I like a glass of port in winter will be adding this to my recipes of home made wines :tup:May 17, 2012 at 11:26 pm #431394mtresillianMember
Go for it.
It really is quite simple. I buy my green walnuts from http://www.wellwood.com.au/. They are pesticide free which is good.
Erich from Wellwood will send the green walnuts when ready sometime late in december.
Put everything together and wait. The green walnuts can stain so use gloves or try your best not to touch the pulp. I use half to 2/3 the suggested sugar as it is a little better when less syrupy. Initially it will cover the bitterness better but as I mentioned, just let it rest 1 or 2 years and as the bitterness disappears it will sweeten more.
EnjoyMay 18, 2012 at 3:06 pm #431395SnagsMember
Cant wait to make my pecan version
sounds excellent :tup:May 19, 2012 at 7:30 pm #431396GumnutMember
Hi everyone, stumbled across this and thought you might be interested – how to make Nocino liqueur http://www.youtube.com/watch?v=Ag-eNUcYL70&feature=channel&list=UL Also just found this http://www.calabriafromscratch.com/?p=2858May 20, 2012 at 12:56 am #431397AirgeadMember
In Regency England that concoction would have been called a Ratafia.
We made a peach leaf ratafia this year that was quite nice. Must try a walnut ratafia sometime.
DaveMay 21, 2012 at 2:02 pm #431398
Recipe Airgead we need the recipe Sounds just as good.
My sister used to make a Beetroot Wine used to hit you like a truck it was good stuff, I have hre wine books so I will look for the recipe to share itMay 21, 2012 at 2:30 pm #431399fruitfulMember
Beetroot wine sounds very interesting Robyne, looking forward to getting that recipeMay 21, 2012 at 6:08 pm #431400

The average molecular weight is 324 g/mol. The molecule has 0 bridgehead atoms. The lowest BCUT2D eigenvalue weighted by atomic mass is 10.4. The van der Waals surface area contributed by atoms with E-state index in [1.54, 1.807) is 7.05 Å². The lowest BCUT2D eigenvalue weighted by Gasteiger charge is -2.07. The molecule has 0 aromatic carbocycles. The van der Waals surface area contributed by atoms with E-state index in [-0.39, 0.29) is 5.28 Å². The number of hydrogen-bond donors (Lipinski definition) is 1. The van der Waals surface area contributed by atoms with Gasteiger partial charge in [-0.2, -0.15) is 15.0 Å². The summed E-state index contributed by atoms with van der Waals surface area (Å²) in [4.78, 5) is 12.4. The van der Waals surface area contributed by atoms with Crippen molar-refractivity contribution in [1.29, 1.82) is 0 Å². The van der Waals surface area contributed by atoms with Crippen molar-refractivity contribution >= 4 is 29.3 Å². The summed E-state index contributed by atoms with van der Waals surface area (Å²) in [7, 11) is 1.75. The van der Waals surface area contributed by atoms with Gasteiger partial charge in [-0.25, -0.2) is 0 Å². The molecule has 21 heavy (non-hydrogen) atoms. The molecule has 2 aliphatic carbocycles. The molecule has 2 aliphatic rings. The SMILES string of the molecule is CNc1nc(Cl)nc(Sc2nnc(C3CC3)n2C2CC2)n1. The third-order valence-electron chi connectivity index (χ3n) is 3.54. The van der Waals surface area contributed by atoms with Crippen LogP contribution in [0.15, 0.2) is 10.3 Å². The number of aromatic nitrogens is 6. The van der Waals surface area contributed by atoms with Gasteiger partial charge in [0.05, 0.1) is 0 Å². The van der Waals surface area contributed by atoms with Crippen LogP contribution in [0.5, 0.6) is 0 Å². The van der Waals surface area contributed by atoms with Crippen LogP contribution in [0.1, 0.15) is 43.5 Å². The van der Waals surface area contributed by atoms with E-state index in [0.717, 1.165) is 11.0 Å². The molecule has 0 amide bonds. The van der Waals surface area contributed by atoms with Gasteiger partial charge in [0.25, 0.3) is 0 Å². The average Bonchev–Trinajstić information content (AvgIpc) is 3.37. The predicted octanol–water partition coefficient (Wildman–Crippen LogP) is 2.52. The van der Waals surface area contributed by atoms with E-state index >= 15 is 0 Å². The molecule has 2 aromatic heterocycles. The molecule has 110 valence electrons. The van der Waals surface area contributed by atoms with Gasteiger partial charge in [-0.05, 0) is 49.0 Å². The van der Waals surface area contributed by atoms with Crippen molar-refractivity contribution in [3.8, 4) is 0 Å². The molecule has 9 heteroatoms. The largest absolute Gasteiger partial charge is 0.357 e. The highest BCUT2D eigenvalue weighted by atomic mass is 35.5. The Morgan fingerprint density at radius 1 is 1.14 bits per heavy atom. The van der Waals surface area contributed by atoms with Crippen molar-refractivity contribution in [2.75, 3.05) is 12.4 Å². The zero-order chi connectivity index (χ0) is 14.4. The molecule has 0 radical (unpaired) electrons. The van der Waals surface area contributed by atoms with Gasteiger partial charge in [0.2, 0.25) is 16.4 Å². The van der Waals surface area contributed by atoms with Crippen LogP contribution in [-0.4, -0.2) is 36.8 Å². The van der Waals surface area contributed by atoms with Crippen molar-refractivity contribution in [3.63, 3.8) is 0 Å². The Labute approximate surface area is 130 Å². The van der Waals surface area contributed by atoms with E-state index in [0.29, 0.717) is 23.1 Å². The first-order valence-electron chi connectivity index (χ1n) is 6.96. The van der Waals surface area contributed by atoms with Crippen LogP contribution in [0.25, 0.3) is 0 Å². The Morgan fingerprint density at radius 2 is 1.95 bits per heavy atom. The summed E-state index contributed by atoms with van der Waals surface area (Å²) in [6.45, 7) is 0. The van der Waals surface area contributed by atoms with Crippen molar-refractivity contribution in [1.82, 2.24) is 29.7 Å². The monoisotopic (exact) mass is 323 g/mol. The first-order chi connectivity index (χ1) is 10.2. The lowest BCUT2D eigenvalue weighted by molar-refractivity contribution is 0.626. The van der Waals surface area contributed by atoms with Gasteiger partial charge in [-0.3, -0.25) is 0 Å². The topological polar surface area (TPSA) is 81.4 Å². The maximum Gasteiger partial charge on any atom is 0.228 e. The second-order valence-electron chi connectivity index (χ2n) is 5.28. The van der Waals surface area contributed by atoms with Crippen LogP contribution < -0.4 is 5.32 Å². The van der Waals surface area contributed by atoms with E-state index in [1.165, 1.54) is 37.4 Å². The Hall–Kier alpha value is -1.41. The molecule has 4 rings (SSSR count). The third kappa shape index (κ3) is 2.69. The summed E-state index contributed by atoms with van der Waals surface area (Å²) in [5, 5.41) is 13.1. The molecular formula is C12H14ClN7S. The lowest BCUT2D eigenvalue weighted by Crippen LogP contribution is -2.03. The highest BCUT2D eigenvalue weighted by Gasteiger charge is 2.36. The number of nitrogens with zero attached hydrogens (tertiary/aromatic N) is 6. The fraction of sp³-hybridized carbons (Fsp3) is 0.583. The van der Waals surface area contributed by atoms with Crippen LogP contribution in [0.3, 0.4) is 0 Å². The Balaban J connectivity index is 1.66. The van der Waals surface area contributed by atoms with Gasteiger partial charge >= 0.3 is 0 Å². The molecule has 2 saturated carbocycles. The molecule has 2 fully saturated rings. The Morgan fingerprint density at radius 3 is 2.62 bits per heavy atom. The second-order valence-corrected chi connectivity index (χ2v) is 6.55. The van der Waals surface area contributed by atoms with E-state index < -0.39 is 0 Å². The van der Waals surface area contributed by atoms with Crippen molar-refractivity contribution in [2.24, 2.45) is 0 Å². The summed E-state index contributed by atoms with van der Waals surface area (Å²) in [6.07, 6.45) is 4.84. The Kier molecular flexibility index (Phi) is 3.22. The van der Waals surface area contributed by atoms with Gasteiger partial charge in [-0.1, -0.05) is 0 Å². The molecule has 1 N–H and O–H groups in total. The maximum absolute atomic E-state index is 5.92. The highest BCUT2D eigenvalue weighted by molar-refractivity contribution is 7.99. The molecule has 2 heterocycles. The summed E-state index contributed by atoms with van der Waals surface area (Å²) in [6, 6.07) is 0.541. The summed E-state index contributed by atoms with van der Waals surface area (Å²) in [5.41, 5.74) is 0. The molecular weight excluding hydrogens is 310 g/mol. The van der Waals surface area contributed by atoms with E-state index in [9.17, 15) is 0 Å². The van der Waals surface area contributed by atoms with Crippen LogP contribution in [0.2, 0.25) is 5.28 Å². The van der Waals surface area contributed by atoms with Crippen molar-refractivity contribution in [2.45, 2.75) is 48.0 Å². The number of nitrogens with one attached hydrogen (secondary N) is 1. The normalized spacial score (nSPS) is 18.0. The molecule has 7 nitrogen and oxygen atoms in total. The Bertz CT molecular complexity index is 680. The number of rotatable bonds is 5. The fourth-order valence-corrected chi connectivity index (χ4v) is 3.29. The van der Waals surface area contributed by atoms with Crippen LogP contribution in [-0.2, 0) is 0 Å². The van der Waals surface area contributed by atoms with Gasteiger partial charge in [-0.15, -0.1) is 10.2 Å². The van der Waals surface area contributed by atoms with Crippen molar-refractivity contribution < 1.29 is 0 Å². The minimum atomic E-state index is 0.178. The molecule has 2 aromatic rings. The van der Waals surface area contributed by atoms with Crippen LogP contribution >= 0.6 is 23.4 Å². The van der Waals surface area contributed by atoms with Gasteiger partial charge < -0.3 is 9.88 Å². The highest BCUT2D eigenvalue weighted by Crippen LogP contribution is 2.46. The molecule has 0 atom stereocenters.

This is a sweet red wine
BEETROOT WINE makes 4.5 litres
2.25kg young beetroot
2.25 litres water
thinly peeled rind of 1 lemon
1.75 litres syrup, made up of water and sugar till thickish
juice of 1 lemon
1 yeast nutrient tablet
All purpose wine yeast starter
cool, boiled water
Wash the beetroot well and slice thinly
Put in 2.25litres cold water, bring to the boil and simmer gently for 15 minutes, together with the lemon rind
Strain into a bucket and cover
When cool add half the syrup, the lemon juice, yeast nutrient tablet and starter
Cover and ferment in a warm place for 6 days, stirring each day and then replacing the lid.
Leaving as much sediment behind as possible, strain, through a nylon sieve into a 4.5 litre fermantation jar, add the rest of the syrup, top up to 4.5 litre with cooled boiled, water and fit fermentation lock.
leave in a warm place until fermentation is complete, then remove lock, bung and move wine to a cool place.
When wine clears rack and siphon off into tinted bottles to preserve colour
this recipe doesn’t say when it will be ready but my sister used to leave it for 1 year then open a bottle if it wasn’t to her liking she left it for another 6 months.May 28, 2012 at 12:11 am #431401fruitfulMember
thanks Robyne, another good recipe :clap: now all I have to do is get things growing!!!